China’s Leading Group of Internet Financial Risks Remediation wants bitcoin miners to make an “orderly exit,” asking local authorities to come up with plans by the 10th of January and then report on progress on the 10th of each month.
The China based 8btc quotes “a man close to the central bank” as stating :
“The Bitcoin trading platform has been shut down in China. It is an unrecognized area, the same with the mining-related peripheral industry. The spirit is to guard against risks and serve the real economy. While bitcoin mining does not serve the real economy.
There are many irregularities such as environmental problems, potential safety issues and operation without business registration in the current bitcoin mining industry. Therefore, departments are making joint effort to rectify this.”
Bloomberg reports miners are already moving out operations to US, Canada, Iceland or other parts of the world outside of China:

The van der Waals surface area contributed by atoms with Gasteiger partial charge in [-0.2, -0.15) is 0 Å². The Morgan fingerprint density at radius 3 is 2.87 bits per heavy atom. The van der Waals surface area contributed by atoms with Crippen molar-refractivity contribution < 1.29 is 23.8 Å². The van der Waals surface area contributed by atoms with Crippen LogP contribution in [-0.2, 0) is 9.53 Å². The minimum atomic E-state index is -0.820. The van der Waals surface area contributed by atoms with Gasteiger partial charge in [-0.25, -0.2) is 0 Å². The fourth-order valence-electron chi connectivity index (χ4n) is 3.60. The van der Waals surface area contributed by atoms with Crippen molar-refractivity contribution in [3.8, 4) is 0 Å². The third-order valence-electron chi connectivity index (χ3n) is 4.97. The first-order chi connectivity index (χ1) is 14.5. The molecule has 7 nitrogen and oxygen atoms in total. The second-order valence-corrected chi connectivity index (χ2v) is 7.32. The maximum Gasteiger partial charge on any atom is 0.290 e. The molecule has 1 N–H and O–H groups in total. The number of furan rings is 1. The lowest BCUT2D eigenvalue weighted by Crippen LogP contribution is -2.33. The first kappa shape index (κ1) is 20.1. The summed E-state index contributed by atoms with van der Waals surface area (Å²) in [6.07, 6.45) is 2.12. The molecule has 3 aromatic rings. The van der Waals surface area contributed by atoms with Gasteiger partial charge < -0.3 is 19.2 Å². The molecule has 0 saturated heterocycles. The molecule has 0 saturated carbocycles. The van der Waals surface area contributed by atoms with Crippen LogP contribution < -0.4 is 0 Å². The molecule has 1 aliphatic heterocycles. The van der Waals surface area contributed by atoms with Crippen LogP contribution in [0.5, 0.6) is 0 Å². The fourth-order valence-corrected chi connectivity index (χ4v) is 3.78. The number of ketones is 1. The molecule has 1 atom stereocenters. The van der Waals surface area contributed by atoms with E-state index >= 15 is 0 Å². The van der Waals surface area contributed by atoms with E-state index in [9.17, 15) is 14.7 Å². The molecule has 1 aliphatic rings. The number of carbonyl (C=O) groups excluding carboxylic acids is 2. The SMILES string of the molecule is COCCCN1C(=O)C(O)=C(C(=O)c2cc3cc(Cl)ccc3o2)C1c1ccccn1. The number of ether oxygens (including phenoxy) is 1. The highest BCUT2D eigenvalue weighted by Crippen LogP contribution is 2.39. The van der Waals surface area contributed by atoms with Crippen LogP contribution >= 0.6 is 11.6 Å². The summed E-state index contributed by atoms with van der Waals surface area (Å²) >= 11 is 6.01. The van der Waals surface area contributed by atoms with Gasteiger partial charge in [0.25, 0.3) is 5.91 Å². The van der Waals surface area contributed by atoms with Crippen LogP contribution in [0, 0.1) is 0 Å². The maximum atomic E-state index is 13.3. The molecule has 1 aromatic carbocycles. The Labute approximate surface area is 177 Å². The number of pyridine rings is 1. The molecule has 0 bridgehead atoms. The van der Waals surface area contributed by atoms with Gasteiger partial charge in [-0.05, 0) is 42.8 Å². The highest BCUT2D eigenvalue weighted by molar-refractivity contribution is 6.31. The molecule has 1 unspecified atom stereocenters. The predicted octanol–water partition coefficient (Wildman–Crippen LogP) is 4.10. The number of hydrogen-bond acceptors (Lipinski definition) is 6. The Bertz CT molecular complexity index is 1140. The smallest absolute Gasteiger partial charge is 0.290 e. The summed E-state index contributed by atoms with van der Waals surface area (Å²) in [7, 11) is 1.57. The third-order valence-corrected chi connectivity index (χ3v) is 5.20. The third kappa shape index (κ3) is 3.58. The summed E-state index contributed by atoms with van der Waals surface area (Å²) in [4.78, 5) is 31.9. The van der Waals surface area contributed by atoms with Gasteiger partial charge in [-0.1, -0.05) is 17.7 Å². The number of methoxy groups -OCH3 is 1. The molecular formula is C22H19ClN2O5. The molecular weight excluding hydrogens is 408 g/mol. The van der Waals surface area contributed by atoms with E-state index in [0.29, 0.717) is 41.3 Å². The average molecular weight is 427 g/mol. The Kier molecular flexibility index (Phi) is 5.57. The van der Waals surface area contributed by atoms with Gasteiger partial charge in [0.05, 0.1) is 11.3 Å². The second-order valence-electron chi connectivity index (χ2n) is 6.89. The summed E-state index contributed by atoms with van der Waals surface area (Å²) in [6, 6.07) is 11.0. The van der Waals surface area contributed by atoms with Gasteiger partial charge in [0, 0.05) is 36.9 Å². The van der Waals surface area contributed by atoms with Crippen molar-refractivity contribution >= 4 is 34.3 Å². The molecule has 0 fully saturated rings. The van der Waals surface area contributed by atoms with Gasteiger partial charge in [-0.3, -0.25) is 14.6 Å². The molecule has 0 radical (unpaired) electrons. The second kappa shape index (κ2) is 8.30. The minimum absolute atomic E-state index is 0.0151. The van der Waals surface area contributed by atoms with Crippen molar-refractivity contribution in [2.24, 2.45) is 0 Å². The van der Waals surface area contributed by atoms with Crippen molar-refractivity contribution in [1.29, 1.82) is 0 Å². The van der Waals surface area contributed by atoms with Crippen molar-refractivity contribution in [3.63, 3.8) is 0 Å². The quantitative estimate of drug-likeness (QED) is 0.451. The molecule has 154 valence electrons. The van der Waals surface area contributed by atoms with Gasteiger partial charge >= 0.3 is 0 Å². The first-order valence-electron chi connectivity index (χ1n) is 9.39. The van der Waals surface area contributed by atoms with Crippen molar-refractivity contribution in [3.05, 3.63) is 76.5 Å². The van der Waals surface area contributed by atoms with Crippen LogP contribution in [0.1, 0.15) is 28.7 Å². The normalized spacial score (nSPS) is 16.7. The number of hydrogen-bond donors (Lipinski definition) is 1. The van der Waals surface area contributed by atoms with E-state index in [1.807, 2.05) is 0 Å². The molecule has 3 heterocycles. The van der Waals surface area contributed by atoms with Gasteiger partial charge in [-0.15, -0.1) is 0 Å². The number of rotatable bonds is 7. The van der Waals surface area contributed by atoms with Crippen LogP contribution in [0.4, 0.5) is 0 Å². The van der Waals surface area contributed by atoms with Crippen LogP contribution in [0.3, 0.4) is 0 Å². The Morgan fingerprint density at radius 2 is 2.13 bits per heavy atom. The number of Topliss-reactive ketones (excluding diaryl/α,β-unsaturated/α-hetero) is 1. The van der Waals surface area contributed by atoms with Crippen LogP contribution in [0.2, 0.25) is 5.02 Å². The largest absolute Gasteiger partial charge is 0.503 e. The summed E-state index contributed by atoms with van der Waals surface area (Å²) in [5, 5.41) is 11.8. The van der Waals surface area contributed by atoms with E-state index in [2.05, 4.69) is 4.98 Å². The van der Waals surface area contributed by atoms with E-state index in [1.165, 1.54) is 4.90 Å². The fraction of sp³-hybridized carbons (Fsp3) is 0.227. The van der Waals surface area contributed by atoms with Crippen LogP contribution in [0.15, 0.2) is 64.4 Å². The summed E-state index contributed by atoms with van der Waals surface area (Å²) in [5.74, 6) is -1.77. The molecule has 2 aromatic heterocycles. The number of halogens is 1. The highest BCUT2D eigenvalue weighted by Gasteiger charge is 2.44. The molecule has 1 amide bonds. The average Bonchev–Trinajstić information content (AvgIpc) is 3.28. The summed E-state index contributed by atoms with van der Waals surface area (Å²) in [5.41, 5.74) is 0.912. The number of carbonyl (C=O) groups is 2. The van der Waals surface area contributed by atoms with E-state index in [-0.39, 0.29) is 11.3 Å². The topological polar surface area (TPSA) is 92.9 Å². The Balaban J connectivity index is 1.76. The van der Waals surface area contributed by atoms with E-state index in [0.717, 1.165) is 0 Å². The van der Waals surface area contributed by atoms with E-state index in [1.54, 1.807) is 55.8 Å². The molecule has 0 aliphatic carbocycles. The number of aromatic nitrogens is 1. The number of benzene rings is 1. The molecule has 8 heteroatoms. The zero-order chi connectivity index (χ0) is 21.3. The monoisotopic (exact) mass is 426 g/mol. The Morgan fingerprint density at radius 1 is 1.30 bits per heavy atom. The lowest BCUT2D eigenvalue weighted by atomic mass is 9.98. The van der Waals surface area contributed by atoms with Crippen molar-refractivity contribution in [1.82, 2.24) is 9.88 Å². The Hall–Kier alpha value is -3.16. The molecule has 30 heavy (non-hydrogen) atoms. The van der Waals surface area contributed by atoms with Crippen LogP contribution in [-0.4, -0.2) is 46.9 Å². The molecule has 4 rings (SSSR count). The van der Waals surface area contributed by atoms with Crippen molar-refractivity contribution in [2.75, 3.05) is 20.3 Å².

“Bitmain, which runs China’s two largest bitcoin-mining collectives, is setting up regional headquarters in Singapore and now has mining operations in the U.S. and Canada, Wu Jihan, the company’s co-founder, said in an interview. BTC.Top, the third-biggest mining pool, is opening a facility in Canada and ViaBTC, ranked No. 4, has operations in Iceland and America, their founders said.”
It is unclear whether this is a full on ban of bitcoin mining or simply a closure of the biggest mining farms, but after banning crypto exchanges and ICOs, China now seems to be moving towards fully curtailing bitcoin operations.
Some 80% of miners are based in the country who were concerned as far back as September that the authorities might target them next after closing the crypto exchanges.
It is probable that all other cryptos will be affected as China based miners process ethereum, Bitcoin Cash, Zcash and pretty much everything else, gaining a competitive advantage due to cheap labour and electricity prices.
That, however, seems to now be coming to an end, with a crackdown potentially leading to more diversification and perhaps even a higher level of decentralization, but it remains to be seen just how orderly the exit will be as China closes the door fully shut.